Sophia Rodriguez has been involved in 4-H in Georgia for 10 years. She is a junior at the University of Georgia majoring in Human Development and Family Sciences, International Affairs, and minoring in Spanish. Post-graduation, Sophia aspires to do research for an education policy firm and contribute to bettering the United States’ education system. As a 4-H’er, she focused on programs highlighting Communications, the Arts, and Healthy Living, and currently, Sophia finds joy in cultivating genuine support systems that champion inclusivity and advocate for others.

Paris Woods | James Madison University
National 4-H Council Young Alumni Advisory Committee Member

Paris Woods has been involved in 4-H in Virginia for 12 years. She is a Senior at James Madison University, majoring in Justice Studies with a concentration in Social Justice and Interventions, with minors in Political Science and Nonprofit Studies. Post-Graduation, Paris hopes to receive her masters in International Relations and Diplomacy to hopefully work for an International Human Rights organization, or as a United States Diplomat. As a 4-Her, Paris was heavily involved in 4-H Summer Camps, Teen Development Programs, and served on the Virginia 4-H State Cabinet for two years. She has an ever-growing passion for youth and story-telling with ambitions to increase opportunities for intentional service.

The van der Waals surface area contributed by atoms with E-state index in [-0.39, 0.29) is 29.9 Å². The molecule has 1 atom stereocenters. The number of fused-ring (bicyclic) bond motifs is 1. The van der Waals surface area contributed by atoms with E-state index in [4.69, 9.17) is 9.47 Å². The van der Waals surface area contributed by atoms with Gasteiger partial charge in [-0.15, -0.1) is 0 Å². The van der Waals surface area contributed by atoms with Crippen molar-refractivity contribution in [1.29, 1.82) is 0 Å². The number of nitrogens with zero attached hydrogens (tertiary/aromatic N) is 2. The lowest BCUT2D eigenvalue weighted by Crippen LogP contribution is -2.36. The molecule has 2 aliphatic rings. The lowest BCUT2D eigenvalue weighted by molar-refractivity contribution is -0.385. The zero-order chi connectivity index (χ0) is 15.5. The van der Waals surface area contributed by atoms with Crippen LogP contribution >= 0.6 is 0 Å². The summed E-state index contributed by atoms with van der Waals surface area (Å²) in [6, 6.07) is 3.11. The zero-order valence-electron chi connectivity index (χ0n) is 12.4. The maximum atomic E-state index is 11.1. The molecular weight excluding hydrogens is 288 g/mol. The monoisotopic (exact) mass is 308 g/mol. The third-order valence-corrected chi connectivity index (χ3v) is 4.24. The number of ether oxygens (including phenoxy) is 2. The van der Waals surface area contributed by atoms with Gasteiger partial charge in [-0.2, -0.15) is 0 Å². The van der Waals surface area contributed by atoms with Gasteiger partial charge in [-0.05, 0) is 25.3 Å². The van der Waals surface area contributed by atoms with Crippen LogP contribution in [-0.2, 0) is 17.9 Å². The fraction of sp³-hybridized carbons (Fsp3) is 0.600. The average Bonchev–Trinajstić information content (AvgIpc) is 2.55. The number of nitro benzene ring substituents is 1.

Mayyadah Zagelow | Washington State University | Washington
2021 Healthy Living Youth in Action Award Winner

At a young age, Mayyadah Zagelow struggled with her mental health through anxiety and selective mutism, unable to express her thoughts at school and in other environments. Combined with bullying at school by those she had once considered friends, Mayyadah felt isolated and betrayed. That’s when she joined 4-H, and her journey to overcoming anxiety began. Through 4-H, Mayyadah learned to turn difficult experiences into empowering opportunities as she learned to speak up and speak out for herself and for others who feel voiceless.